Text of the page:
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Higher levels of blood protein linked to faster MS progression

A new study has identified a possible biomarker in the blood that may help predict the severity and progression of MS. High levels of neurofilament light chain (NfL) was linked to higher disability and faster disease progression by researchers at the University of Ottawa in Canada.

NfL is a protein released by nerve cells when they are injured, and it is commonly used as a marker of nerve cell degeneration in neurodegenerative disorders. At the moment, there aren’t any established biomarkers doctors can use to ascertain the severity of a person’s MS. Measuring for NfL could potentially be a way for physicians to choose the best course of treatment for each individual patient, say researchers, as if they were able to identify people with more aggressive MS early on, they may be able to alter the path of its course, and delay or even prevent disability.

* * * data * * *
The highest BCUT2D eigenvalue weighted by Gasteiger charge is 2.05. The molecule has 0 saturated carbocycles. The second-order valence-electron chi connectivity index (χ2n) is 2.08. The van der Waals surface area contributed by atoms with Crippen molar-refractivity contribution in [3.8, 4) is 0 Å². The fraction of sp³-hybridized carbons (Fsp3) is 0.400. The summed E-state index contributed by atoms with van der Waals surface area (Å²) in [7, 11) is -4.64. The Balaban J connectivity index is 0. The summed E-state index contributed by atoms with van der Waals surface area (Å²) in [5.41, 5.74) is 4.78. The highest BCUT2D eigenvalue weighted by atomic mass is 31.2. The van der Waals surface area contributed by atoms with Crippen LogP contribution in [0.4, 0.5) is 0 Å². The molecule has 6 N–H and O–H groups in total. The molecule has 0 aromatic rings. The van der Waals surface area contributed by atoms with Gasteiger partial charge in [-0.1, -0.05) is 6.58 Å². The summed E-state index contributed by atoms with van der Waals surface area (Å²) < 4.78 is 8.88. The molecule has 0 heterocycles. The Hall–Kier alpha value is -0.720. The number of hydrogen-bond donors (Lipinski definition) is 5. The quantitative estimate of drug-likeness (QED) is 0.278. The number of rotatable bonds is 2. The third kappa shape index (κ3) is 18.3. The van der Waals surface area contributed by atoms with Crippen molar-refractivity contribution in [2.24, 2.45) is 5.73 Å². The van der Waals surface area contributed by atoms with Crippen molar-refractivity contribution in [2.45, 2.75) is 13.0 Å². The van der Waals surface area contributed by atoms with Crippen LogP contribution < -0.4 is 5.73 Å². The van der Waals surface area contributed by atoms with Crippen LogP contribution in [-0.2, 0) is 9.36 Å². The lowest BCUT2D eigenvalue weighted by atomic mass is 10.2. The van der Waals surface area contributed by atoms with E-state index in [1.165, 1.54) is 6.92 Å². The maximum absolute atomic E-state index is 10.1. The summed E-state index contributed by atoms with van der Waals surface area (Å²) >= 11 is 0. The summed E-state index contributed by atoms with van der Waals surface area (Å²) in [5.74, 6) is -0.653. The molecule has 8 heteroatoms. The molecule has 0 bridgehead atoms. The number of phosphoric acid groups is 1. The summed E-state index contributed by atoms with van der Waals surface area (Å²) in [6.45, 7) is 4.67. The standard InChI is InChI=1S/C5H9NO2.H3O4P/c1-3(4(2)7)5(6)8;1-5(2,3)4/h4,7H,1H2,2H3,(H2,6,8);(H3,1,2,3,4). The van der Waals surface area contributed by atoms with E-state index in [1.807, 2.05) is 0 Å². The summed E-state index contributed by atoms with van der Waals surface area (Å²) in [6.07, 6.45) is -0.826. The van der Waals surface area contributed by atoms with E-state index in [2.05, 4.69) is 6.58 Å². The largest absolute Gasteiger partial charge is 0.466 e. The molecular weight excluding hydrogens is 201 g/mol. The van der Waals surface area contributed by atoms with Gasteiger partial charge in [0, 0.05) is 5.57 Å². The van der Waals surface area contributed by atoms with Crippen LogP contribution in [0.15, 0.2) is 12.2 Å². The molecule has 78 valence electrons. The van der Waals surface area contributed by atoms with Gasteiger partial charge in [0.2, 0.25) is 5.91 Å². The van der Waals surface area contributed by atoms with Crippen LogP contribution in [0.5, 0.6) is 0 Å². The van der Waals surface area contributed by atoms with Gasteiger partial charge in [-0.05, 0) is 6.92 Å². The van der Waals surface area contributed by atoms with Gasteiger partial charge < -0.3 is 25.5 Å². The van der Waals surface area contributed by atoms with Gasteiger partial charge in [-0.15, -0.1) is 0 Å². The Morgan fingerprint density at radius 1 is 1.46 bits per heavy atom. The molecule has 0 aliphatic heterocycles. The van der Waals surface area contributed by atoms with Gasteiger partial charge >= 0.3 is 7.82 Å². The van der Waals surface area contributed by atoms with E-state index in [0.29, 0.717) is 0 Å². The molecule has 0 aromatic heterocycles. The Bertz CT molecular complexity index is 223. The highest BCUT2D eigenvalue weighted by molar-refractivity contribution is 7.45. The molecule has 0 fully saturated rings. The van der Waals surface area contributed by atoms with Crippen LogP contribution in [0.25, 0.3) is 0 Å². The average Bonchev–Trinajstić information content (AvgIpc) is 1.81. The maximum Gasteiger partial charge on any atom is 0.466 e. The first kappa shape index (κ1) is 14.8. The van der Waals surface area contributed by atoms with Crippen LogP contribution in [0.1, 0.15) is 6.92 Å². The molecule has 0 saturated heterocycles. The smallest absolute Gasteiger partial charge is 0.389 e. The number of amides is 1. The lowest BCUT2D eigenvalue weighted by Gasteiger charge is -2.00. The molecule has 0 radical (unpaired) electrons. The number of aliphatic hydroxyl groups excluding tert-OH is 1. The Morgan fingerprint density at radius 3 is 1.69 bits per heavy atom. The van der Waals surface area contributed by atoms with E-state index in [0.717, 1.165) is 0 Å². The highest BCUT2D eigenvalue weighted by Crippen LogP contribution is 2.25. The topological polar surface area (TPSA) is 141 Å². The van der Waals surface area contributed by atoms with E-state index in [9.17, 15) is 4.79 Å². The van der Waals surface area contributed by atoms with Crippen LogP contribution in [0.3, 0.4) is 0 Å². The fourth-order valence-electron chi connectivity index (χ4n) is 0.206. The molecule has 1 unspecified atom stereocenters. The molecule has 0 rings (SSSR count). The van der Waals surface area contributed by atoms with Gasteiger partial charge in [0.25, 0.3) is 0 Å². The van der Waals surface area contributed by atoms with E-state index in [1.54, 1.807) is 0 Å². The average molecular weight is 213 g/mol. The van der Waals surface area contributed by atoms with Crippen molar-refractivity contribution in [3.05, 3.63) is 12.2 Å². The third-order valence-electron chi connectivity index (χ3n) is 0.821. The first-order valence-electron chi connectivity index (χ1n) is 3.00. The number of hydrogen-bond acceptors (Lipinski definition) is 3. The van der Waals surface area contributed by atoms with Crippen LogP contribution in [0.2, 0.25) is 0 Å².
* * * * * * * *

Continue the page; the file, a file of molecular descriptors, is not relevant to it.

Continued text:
“One day, multimodal prognostic indices including clinical, MRI and serological data such as NfL may assist in the identification of high-risk patients who may benefit the most from early aggressive therapies. Conversely, patients identified as having a very good prognosis may not require treatment at all, or will choose the safest and more modestly effective treatments,” said the researchers.

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Source: MS-UK 04 August 2020